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  • The Religious Qualities of Naturalistic God Metaphors: Introducing the Debate
  • Demian Wheeler (bio) and Daniel J. Ott (bio)

What follows is a continuation of a debate that dates back to at least John Calvin and Jacobus Arminius but took on its naturalistic guise in the third generation of the Chicago school between Bernard Loomer and Bernard Meland. Basically, the argument pertains to whether God is to be associated with everything that is, including suffering and evil, or whether God is more rightly associated with what we take to be good or redemptive. Loomer defended the former position. Late in life, he came to embrace pantheism, arguing that God and nature are identical. The thesis of his 1987 essay, “The Size of God,” was that the divine is to be equated with the world in its ambiguous and mysterious entirety—with the “Whole Shebang,” to borrow Nancy Frankenberry’s clever phrase.1 “God,” wrote Loomer, “is to be identified with the concrete, interconnected totality of this struggling, imperfect, unfinished, and evolving societal web.”2

In a number of recent writings, including his new book on pragmatic historicism, Demian Wheeler has aligned himself with the later Loomer, the pantheist Loomer.3 Three years ago, in a paper he gave at the American Academy of Religion, he went so far as to contend that Loomer’s pantheistic variety of religious naturalism offers a bridge between Whiteheadianism and Tillichianism, possibly opening a path to a ground-of-being process theology.4 In an effort to solicit feedback, Wheeler sent the essay to Daniel Ott. Ott’s reaction was mixed, to put it mildly. [End Page 5]

On the one hand, Ott reminded Wheeler that they share quite a bit in common, that they are fellow travelers, theologically and philosophically speaking. Indeed, we are bonded in our mutual admiration for the Chicago school of theology and the streams of American thought that flow into and out of it. We both embrace pragmatism and historicism and, like Loomer and Meland, situate ourselves in the empirical tradition of process theology.5 We also follow Loomer and Meland in labeling ourselves religious, even theistic, naturalists.6 To be clear, neither of us believes in an otherworldly or personal divine being. But each of us ventures that the humanly constructed symbol “God” has not outlived its usefulness, notwithstanding its supernatural and anthropomorphic baggage. As Ott remarks, God, along with other religious metaphors and myths, can be meaningfully reinterpreted as symbolizing “the depth within the creative passage,” the “deep pools of value” that “emerge as nature presses toward complexity in harmony and reflective organisms develop cultures and traditions.”7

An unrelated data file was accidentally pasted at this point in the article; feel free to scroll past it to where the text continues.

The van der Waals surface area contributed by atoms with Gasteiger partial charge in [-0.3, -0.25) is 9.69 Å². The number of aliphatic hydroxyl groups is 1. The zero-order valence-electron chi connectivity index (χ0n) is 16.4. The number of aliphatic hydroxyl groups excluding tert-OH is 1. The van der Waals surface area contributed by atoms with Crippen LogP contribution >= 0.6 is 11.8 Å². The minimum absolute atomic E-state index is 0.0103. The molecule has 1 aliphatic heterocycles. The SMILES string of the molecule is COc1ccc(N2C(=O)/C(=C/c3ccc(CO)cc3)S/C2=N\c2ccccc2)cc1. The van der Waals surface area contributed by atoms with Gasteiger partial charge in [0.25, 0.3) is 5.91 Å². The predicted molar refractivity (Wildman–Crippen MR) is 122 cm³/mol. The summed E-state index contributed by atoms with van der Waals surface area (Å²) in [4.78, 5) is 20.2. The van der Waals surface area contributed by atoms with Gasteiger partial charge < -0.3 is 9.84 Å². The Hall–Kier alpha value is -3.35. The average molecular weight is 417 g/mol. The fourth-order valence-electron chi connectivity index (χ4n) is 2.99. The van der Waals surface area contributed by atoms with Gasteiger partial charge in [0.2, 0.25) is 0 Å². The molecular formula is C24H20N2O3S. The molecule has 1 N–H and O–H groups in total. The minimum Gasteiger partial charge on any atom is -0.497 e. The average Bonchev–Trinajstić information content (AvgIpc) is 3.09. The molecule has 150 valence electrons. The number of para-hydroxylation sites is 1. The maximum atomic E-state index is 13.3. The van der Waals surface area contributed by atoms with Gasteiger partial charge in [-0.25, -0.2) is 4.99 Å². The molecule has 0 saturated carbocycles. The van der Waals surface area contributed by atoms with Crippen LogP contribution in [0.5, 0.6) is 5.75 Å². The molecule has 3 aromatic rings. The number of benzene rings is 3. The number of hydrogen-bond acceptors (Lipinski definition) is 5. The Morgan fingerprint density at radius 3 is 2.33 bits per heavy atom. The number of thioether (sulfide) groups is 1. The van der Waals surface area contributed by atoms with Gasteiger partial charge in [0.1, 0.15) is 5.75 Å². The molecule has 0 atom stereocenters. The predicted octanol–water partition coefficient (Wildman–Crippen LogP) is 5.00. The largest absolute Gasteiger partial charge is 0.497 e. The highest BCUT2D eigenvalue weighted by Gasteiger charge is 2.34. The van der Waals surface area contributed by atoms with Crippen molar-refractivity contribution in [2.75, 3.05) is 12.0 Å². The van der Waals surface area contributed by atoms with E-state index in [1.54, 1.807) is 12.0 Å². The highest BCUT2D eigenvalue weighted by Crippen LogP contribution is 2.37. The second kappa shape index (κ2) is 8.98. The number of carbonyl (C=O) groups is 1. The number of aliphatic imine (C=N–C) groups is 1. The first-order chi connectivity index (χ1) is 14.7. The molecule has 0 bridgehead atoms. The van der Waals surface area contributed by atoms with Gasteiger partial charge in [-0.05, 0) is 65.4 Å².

On the other hand, despite these deep intellectual affinities, Ott shook his head at Wheeler’s affection for Loomer’s oversized deity and cited his preference for the other Bernard, Bernard Meland. Although understanding the theological appeal of divine bigness—an infinite against which the finite crashes, an abyss that causes awe, a God beyond god that blows up all our petty idols—Ott stated that the liberation theologian in him needs a deity that is small enough to stand with the poor and the oppressed, while the process theologian in him requires an object of worship that is specific enough to stand for the instantiations of truth, beauty, and goodness that nature manifests. Thus, Ott wants to suggest that the metaphor “God” points not to the ambiguous totality of nature, as Loomer proposed, but to what Meland termed “the sensitive nature within nature”—those natural events that evidence creative transformation and [End Page 6] drive us toward harmonious relations and novel expressions of faith, hope, and love.8

We carried on for several more months and eventually decided to bring the dialogue to the 2019 IARPT meeting in Asheville, North Carolina. While writing the proposal for our joint presentation, we discovered that our main disagreement is more about axiology and piety than cosmology and metaphysics, less about ultimacy than the relationship between ultimacy and divinity. In other words, what we are really arguing about is religion, more precisely, the religious qualities of different naturalistic God metaphors. By “religious,” we have in mind something quite pragmatic, something akin to John...


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